A Family Burial

A Family Burial

Descendants of a 19th century African-American family celebrate the memory of their ancestors with a reinterment of what they believe to be ancestors’ remains.

When Dennis Howard’s eighth grade teacher told him to trace his family tree back to England, he knew the integration of his school in 1964 Virginia hadn’t truly begun.

Howard, an African-American, never did trace his family to England because he simply couldn’t. He did, however, ask his oldest living relatives at the time to tell him what they knew about the family lineage. That oral tradition is how Howard was able to complete his eighth-grade assignment, just a little past deadline.

“It took me 40 years to complete, but I did complete it,” said Howard of Springfield. “I never forgot the challenge.”

Howard gathered with family and friends for an all-day celebration and reinterment ceremony of the Gibson-Parker family, Saturday, Sept. 30, at the First Baptist Church of Merrifield, the Pleasant Valley Memorial Park and Northern Virginia Community College. The family believes its ancestors were among the human remains found in an old, unmarked cemetery at the intersection of Guinea Road and the Little River Turnpike in Annandale. When the Virginia Department of Transportation began a road-widening project at the intersection early this year, they discovered artifacts and human remains indicative of a 19th century cemetery. They brought in archeologists to research and extract the findings from the ground. In the end, the remains from at least 33 people were found, among many artifacts from the early to mid 19th century. The only tombstone found clearly read the name “S.A. Williams,” and the year, “1851.”

“Unfortunately, we haven’t found anything [evidence] from the Gibson-Parker families,” said Charles Rinehart, an archeologist for the Louis Berger Group, Inc.

But descendants of the family are sure their ancestors were among the 33 found. Through oral tradition, Howard knows his great-great-grandfather, Horice Gibson, was an emancipated slave living in an area known as the Ilda Community. Members of that community are believed to be among those in the cemetery. Rinehart said only six of the 33 remains found were of African-American descent, and no evidence has been specifically linked to the Gibson-Parker family, but that doesn’t mean they weren’t there, he said.

“Given the time frame and their family [oral] traditions, it’s possible,” said Rinehart.

Howard believes the nature of the cemetery, unmarked and virtually forgotten, is also indicative of the black slave community. He recently passed along everything he knows of his family’s oral tradition to the authors of a book about the history of what is today’s Braddock District, called “Braddock’s True Gold.” The book was released earlier this year, and Howard’s remembrance of his ancestors and the Ilda Community are recorded in the book. He also completed a book his late cousin had begun writing, called “Shades of Grey: A Beginning … The Origin and Development of a Black Family in Fairfax, Virginia,” which is a written account of the Gibson-Parker family’s oral histories.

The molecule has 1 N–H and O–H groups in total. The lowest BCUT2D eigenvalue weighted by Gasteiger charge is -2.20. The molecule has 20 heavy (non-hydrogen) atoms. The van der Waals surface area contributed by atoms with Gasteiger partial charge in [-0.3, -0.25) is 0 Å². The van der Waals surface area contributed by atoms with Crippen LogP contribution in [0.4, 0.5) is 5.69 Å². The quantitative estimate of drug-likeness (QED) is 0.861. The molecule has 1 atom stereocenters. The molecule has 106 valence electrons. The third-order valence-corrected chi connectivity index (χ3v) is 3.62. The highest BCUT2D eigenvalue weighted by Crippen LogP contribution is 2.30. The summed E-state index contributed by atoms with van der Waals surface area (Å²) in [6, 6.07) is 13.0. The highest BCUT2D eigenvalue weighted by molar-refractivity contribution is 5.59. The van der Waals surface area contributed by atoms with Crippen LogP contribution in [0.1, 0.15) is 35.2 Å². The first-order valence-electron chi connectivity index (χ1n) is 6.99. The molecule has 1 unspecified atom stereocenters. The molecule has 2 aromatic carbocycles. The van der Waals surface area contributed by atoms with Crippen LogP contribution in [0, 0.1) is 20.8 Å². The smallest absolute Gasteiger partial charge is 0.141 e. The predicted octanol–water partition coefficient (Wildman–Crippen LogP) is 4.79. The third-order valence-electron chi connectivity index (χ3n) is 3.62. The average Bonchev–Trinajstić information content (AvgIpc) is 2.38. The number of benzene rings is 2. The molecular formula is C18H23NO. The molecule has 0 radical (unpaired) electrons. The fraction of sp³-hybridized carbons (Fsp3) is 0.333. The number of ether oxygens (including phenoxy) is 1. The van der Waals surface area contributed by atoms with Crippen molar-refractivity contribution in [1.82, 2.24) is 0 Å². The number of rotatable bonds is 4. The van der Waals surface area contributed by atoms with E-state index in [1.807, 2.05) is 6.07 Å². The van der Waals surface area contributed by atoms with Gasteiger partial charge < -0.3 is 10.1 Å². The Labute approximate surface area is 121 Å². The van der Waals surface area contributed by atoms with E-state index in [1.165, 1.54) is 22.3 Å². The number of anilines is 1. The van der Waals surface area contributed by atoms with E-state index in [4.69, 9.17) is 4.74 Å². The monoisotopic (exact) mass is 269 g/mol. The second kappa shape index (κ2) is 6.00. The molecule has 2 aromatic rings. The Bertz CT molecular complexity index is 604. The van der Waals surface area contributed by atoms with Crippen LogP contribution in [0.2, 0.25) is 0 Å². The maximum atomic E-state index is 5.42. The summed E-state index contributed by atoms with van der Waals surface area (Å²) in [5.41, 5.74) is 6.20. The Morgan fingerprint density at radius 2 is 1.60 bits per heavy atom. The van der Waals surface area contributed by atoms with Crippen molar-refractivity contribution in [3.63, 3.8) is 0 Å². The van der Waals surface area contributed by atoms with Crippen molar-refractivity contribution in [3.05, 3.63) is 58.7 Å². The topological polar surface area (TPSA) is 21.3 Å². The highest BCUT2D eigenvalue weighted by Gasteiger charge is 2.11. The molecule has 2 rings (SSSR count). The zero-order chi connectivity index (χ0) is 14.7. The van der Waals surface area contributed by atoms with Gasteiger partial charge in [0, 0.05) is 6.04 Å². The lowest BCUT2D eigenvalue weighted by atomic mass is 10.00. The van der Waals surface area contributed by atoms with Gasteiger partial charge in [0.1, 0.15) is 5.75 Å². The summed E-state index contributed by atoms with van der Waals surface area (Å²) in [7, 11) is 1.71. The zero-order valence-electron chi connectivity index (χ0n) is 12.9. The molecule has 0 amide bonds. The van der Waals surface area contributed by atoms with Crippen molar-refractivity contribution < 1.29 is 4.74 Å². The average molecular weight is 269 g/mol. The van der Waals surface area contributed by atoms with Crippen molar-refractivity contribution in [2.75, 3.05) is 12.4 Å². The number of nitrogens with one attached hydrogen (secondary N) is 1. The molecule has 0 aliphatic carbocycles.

“He’s a very interesting man, who tells great stories,” said Supervisor Sharon Bulova (D-Braddock), who led the Braddock book project and helped record several oral histories from people in Fairfax County. “I just think he’s incredible.”

THE DAY OF celebration meant the world to Howard and his family. They believe their relatives had been put in a grave and forgotten, and the reinterment of their remains at the Pleasant Valley Memorial Park provided a long-overdue memorial service for their ancestors.

“These people laid in the ground for 100 years with no one to remember them, and now they’re going to be remembered,” said Mary Lipsey, one of the four authors of “Braddock’s True Gold.”

For Rinehart, it’s exciting to see his research “come full-circle.” He remembers only one other time where descendants of a family whose remains he had found were around to claim them and give a memorial service. In that case, it was a Native American tribe who did not allow non-tribe members into the ceremony.

“This is a nice family, very welcoming,” said Rinehart.

It is unknown how old the Guinea Road cemetery was. An 1851 land deed references it as the “old cemetery,” which could mean anything from 15 years to hundreds of years old. Regardless of its age, the people buried there were able to receive a 21st century memorial service Saturday, attended by more than 50 people.

“For us, it’s just an honor to be a part of it,” said Hazel “Ernie” Baker, family services coordinator at Pleasant Valley Memorial Park.

For Howard, a song by Aaron Neville and Lou Ross called “When God Gets Ready, You Got to Move,” comes to mind when he thinks of his ancestors.

“To me, God got ready for these people to get out from underneath the ground,” said Howard. “God got tired of the manner in which they were being treated.”